greengablesI’ll always remember watching Anne of Green Gables on PBS (I think it was PBS) with my family and some of the vivid images: the dead mouse in the plum pudding, the Avonlea fashion, Rachel Lynde’s face when Anne insults her, the broken slate.

When I found out the miniseries was based on books, I quickly checked them out of the library and lost myself in the romantic, dreamlike prose of L.M. Montgomery. (How I loved the “of” construction—it sounds so dramatic: Anne OF Avonlea; Anne OF the Island, and my favorite, Anne OF Windy Poplars. Windy Poplars!!)

It’s funny—I just read a piece by Margaret Atwood talking about how the original novel, Anne of Green Gables, has just turned 100. Reading it again, the book seems so fresh and full of life that it’s unbelievable that Anne, Marilla, Matthew, Gilbert Blythe have all been around for that long.

The characters, the writing, everything just hums with energy somehow—I can understand why there’s such a huge Asian fanbase for Anne—her charm transcends time and race and place.

You fall in love with Anne Shirley and all her misadventures, and stay there—to Ms. Montgomery’s enormous credit—as she changes and grows. I’ve always admired the beautiful nature writing in these books that make a forest or garden on Prince Edward Island seem magical, but I appreciate now the equally masterful little touches that make Matthew so sweet and good-hearted, Rachel Lynde so tart-tongued but fiercely loyal, Josie Pye such an almost-lovable bitch and Gilbert Blythe so dreamy slash fucking hot.

It’s the character of Marilla Cuthbert, the thin, angular, crisp, no-nonsense spinster who takes Anne in and experiences maternal love (in a non-gushy way since she constantly keeps a prim and tight lid on her emotions) that stands out to me now.

The beauty of the love between adopted mother and child is the real romance in a book full of romance (The Lake Of Shining Waters, The Snow Queen, The Haunted Wood), and I find it even more touching as I’ve gotten older than I did as a kid.

Marilla, convinced she is plain and unlovable but stern enough not to care—at least not outwardly—finds new life through the brilliant, fairy-like Anne, and her wry comments that deflate Anne’s more flowery protestations are gems of dry wit.

This is a beautiful, beautiful book, throbbing with life, and I look forward to returning to it again and again. I wonder how the upcoming prequel Before Green Gables will be. Once I get it from the library, I’ll turn a Rachel Lynde-ian eye to its pages…

john adamsI was walking across a parking lot of a strip mall at night (when I am all old-makeup-Winona Ryder-in-Edward Scissorhands, these scenes be my main memory of overly paved and overly franchised Southern California) talking to a guy I was about to have dinner with. We saw one of the ubiquitous John Adams posters featuring one of my biggest celebrity crushes, Paul Giamatti, when my pal laughed.

“Gee, they must be running out of people to make miniseries about,” he said.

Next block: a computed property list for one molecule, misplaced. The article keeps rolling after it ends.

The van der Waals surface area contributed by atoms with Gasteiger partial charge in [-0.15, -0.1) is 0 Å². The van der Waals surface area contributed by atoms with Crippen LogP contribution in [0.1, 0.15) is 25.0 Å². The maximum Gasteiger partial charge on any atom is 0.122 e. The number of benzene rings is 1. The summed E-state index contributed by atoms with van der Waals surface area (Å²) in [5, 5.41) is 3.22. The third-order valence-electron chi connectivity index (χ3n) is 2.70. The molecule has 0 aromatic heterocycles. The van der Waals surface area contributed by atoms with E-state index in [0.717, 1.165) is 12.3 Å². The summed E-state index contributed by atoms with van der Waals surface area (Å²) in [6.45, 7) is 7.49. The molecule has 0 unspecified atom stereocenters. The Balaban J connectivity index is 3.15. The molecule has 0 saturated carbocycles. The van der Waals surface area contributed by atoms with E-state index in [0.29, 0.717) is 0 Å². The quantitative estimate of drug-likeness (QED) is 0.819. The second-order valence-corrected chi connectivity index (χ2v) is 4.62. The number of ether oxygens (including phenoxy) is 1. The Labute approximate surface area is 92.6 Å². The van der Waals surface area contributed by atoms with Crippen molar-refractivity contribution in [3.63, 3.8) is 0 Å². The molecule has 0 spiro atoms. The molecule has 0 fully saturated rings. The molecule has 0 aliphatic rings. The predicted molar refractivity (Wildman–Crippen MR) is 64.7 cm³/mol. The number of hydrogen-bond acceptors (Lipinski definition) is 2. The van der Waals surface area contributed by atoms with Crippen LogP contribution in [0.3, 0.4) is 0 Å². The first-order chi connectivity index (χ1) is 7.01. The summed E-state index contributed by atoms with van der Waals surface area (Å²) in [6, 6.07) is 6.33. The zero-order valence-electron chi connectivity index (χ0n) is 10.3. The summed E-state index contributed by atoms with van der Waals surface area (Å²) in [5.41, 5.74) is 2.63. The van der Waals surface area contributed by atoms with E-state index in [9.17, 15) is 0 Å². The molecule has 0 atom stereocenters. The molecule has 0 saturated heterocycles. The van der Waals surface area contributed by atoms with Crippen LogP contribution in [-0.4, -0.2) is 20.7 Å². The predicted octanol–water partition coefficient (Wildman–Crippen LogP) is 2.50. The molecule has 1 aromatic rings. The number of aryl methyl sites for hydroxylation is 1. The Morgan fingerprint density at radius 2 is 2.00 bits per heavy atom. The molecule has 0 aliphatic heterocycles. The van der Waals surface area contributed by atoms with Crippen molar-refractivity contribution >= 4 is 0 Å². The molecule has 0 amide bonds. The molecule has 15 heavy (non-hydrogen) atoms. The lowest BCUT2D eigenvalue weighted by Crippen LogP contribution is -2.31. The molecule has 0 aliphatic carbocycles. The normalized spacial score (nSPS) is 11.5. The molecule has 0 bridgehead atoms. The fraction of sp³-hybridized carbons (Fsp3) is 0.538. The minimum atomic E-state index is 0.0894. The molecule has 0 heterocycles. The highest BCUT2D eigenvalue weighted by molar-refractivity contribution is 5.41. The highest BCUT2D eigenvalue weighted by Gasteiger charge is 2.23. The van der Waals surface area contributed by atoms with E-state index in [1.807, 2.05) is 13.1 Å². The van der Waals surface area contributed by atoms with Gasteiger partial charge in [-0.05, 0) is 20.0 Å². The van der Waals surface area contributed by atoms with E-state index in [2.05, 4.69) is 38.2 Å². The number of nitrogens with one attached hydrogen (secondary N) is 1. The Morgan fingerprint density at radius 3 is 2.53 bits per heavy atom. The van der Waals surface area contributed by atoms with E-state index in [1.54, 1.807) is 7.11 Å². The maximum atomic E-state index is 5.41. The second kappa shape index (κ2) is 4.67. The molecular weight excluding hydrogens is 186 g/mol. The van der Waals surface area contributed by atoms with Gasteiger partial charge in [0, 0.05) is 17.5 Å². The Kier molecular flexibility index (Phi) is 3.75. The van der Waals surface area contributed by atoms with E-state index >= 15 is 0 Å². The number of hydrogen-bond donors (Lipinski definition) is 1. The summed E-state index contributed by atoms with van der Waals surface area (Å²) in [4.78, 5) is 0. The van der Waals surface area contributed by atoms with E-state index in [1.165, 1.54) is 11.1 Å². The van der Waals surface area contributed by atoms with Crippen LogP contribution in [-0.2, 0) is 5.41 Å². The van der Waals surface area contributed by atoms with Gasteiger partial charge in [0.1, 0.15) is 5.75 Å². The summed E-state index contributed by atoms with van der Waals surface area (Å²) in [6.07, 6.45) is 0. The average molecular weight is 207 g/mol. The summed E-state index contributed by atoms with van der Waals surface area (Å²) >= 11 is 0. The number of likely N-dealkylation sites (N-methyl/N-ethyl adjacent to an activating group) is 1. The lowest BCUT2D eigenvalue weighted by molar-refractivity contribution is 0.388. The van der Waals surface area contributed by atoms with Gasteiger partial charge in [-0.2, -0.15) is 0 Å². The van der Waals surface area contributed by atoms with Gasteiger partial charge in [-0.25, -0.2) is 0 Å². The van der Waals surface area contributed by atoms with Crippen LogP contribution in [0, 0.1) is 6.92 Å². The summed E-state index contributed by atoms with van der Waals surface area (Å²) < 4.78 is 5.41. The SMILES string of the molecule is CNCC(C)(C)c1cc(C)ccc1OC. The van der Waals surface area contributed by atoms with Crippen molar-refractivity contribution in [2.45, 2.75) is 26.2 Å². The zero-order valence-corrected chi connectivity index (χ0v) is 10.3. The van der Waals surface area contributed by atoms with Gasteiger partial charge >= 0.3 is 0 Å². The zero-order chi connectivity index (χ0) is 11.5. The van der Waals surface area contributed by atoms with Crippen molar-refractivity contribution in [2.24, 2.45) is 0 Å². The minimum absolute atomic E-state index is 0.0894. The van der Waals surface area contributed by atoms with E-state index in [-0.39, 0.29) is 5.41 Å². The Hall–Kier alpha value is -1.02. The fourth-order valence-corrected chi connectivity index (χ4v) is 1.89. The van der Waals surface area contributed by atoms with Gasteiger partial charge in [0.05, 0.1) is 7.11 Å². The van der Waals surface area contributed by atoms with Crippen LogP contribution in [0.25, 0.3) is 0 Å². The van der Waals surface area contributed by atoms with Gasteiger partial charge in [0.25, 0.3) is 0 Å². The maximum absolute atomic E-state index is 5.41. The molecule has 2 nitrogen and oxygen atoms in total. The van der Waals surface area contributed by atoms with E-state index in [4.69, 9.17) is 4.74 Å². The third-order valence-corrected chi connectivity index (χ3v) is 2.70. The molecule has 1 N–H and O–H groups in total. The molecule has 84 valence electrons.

Of course, I turned all schoolmarm-ish, rattling off a list of Mr. Adams’s formidable accomplishments vaguely recalled from elementary school, but the more I thought about it, I got what he was saying.

When we think of the Founding Fathers (which we do so much more than the fascinating Founding Mothers.  I am planning on reading more about Martha Washington), we think of the bigger celebrities—the George Washingtons, the Thomas Jeffersons, the Benjamin Franklins. If it weren’t for the fact that his similarly-named son, John Quincy Adams became President (a fact easily remembered and noted in elementary school), I do think we’d have let Mr. Adams fade into that James K. Polk-y twilight of “well, they were Presidents, but eh.”

After reading the Pulitzer Prize-winning biography of John Adams though by David McCullough, I happily acknowledge my ignorance and tip my hat (a backwards baseball cap, natch) to John and Abigail Adams, two of the most fascinating individuals I’ve ever read about.

Upright to a fault, a very New England-y mix of pride and humility, John isn’t thoroughly likable throughout all his many amazing accomplishments and feats. Even a great number of his peers found him impeccably moral and upstanding but too single-minded, too proud and not enough of a politician.

In the end, after a long and impressive service to the creation of the United States (arguably the greatest of any of the Founding Parents), he served as President for one term before being narrowly defeated for reelection.

Like life, the book loses much of its sparkle and energy towards the end of Adams’s life, but such is the way with almost all biographies, and there are enough fascinating details of life at the time in America and Europe alike (plus charming touches, like Abigail’s acquisition of a songbird in a cage in France and sad ones, like melancholy-tinged cameos by Marie Antoinette) to delight even the least interested reader of history.

Of course, Abigail comes across as the more fascinating figure—and you want to beat John about the head and shoulders for his jokey, dismissive response to her famous “remember the ladies” letter—and the book picks up momentum whenever the two of them are together physically.
Great book, but now I need to see Paul Giamatti in all his sexy, wild-animal glory in a powdered wig.